This article explores ways of representing young children’s perspectives in an empathetic and empowering manner. Based on a poststructuralist reinterpretation of ethnographic field notes taken at a Danish day care institution, the article argues, first of all, that in order to represent young children’s perspectives in an ethically sound manner, it is necessary to combine the ‘voice approach’ with ethnomethodological insights and critical sociological analysis, which together enable ‘critical sociological empathy’. Second, that a methodological strategy that combines differentiated researcher participant roles with a ‘least adult role’ approach, enhances the possibilities of successfully achieving empathetic and empowering representation of young children’s perspectives.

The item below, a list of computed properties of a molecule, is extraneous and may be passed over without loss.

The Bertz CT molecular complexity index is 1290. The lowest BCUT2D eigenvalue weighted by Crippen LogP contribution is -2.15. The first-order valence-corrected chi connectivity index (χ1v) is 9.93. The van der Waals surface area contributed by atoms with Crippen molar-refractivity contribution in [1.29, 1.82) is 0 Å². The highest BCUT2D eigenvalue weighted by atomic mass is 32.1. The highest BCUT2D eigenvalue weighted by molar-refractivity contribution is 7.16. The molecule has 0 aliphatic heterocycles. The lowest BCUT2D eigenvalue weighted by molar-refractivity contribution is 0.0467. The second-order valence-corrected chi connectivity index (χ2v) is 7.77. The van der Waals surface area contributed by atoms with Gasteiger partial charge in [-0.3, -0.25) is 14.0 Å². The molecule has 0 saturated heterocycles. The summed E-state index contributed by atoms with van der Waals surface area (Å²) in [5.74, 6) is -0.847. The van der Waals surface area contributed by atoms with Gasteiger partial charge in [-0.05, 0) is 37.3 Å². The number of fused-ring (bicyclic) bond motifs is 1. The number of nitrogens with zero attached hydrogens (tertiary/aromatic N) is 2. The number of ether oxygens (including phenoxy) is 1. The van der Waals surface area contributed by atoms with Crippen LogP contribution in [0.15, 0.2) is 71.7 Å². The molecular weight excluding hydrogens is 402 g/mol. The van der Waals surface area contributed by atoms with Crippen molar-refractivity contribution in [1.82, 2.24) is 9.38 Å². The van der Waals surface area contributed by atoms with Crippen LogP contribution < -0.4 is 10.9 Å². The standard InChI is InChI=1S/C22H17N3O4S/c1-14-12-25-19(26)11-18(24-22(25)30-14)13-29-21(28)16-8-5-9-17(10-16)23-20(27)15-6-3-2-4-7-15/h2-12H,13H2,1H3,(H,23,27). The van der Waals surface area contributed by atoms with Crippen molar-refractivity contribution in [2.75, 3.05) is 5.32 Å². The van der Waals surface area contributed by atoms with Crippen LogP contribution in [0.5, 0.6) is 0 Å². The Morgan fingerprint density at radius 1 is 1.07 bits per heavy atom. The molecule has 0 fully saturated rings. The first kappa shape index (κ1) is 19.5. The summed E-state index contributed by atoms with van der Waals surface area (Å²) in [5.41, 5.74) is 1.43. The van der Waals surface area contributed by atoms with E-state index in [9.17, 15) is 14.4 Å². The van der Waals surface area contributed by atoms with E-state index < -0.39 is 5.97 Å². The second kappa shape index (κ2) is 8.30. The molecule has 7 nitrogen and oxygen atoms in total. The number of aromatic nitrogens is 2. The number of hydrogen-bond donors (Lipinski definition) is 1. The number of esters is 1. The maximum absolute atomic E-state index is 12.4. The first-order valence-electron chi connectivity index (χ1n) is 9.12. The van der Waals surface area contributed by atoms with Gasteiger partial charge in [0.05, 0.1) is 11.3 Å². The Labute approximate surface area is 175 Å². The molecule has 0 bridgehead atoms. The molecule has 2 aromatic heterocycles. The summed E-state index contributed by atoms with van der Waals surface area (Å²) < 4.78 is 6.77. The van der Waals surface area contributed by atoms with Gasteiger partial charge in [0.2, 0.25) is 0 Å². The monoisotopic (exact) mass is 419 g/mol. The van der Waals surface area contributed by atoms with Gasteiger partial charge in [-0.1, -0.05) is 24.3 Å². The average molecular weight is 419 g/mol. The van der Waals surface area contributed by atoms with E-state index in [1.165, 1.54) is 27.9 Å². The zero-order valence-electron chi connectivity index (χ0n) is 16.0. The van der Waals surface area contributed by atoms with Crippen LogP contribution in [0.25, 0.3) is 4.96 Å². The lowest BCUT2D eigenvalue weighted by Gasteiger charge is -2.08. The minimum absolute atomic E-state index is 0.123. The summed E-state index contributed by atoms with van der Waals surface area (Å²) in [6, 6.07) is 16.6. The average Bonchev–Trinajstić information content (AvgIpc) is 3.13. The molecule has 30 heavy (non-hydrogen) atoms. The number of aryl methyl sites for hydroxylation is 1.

Childhood, 2015, Vol 22, Issue 2, p. 248-262
Childhood; Children in care; recognition; welbeing; care work